One of the biggest complaints new parents share across the board is sleep deprivation. Sleep training means teaching your baby to fall asleep without you at bedtime and when they wake up at night. This results in better sleep for the baby and the parents. Here’s to ending infant-related sleep deprivation. Here are some common mistakes parents make when sleep training children.
Mistake: Starting sleep training at the wrong time
A common mistake parents make is starting sleep training too early or too late. The sweet spot is between four and six months old. Startle gently at four months old. Before four months, it’s best to just follow the baby’s cues. Timing also includes what’s happening in your life. Don’t start during an overly stressful period in your life such as before a big presentation or when guests are staying over. Agree with your partner on when to start and make it when you’re both ready.
Mistake: Failing to research
There are different sleep training methods to choose from based on a variety of factors including your temperament. Research to find what method works best for you. Don’t just do what you’ve heard other people do. Once you’ve done your research, don’t allow fear of what other people will say to deter you. Fear of judgment is very common especially for new parents, and for new moms specifically.
Consistency is key. Once you decide on a sleep training method and a bedtime routine, stick to it. This way the baby will learn faster. Make sure you and your partner are on the same page about everything from naps to bedtime otherwise the system will confuse the baby and fall apart. It’s especially important to be consistent during the first nights. Schedule your life accordingly so that it remains smooth even if you’re going out or hosting friends or engaging in some other activity in or out of the home.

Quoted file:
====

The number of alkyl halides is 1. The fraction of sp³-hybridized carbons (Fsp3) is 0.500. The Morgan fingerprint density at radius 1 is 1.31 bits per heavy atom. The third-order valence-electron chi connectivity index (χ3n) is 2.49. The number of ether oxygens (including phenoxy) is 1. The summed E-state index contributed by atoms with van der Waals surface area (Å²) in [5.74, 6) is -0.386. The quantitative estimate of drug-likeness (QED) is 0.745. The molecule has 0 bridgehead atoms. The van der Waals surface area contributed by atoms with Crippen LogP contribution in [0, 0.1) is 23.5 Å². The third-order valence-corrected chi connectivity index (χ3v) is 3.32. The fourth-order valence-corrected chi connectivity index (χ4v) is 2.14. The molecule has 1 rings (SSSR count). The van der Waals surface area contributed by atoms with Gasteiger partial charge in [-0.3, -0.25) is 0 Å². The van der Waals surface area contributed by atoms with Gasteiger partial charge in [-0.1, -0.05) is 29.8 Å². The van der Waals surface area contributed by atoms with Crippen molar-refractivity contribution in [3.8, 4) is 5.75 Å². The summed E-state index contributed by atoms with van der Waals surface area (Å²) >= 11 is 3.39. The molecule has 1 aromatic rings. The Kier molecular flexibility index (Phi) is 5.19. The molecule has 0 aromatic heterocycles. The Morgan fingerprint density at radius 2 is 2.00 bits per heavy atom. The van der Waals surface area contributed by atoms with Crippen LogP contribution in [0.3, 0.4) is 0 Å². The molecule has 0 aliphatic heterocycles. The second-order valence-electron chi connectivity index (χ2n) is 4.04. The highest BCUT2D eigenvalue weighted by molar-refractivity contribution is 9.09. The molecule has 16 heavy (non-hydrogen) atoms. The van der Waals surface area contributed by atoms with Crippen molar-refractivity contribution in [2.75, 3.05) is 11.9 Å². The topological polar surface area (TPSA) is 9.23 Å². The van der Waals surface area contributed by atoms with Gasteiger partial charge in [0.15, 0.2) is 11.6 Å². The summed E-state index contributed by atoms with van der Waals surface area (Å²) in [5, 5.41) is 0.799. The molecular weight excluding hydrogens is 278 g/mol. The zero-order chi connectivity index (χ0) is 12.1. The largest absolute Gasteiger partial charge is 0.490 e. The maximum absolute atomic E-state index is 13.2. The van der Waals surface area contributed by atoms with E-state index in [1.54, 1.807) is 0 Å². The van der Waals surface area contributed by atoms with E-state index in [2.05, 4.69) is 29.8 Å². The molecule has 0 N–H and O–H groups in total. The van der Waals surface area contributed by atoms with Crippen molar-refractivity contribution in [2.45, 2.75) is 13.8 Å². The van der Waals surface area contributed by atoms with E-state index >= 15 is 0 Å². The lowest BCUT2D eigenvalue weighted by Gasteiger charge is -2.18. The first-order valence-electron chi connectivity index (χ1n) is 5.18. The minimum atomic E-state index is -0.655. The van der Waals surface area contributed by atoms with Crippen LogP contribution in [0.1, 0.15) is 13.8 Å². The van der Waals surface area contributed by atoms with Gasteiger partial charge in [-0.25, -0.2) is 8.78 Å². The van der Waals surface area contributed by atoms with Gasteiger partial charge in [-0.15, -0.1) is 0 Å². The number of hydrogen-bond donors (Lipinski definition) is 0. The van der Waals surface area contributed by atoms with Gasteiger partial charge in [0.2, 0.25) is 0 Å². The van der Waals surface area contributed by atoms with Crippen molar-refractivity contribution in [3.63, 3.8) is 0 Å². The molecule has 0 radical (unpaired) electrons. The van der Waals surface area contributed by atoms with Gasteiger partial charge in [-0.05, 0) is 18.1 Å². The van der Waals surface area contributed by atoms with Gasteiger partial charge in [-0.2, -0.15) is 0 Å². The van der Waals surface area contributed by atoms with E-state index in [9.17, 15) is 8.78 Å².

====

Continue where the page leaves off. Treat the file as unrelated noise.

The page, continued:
Mistake: Not working on naps and night-time simultaneously
A common mistake parents make is not sleep training for naps and night-time simultaneously. Some parents, in an effort to help their children and keep them from being overtired help the fall asleep for naps then try and train them to fall asleep on their own at night. This is not a good idea and it’s ineffective to boot. Use your preferred training method for both naps and nighttime so that they get on the new plan faster.
Mistake: Unrealistic expectations and quitting
Each baby is different and it’s best to keep that in mind when you start sleep training. Don’t succumb to pressure from that friend of yours whose baby was sleeping through the night at three months old with no training. Expect it to be difficult especially if you’re using a method like cry it out (CIO). What’s important to remember is it gets worse before it gets better. This is called the Extinction paradox, the idea that undesirable behaviour worsens before it improves when you’re trying to get rid of it. In younger children, it usually works within three to seven days with major crying being mostly in the first few days. Don’t quit on day 3 of crying, day 4 may just do the trick. Hang in there.
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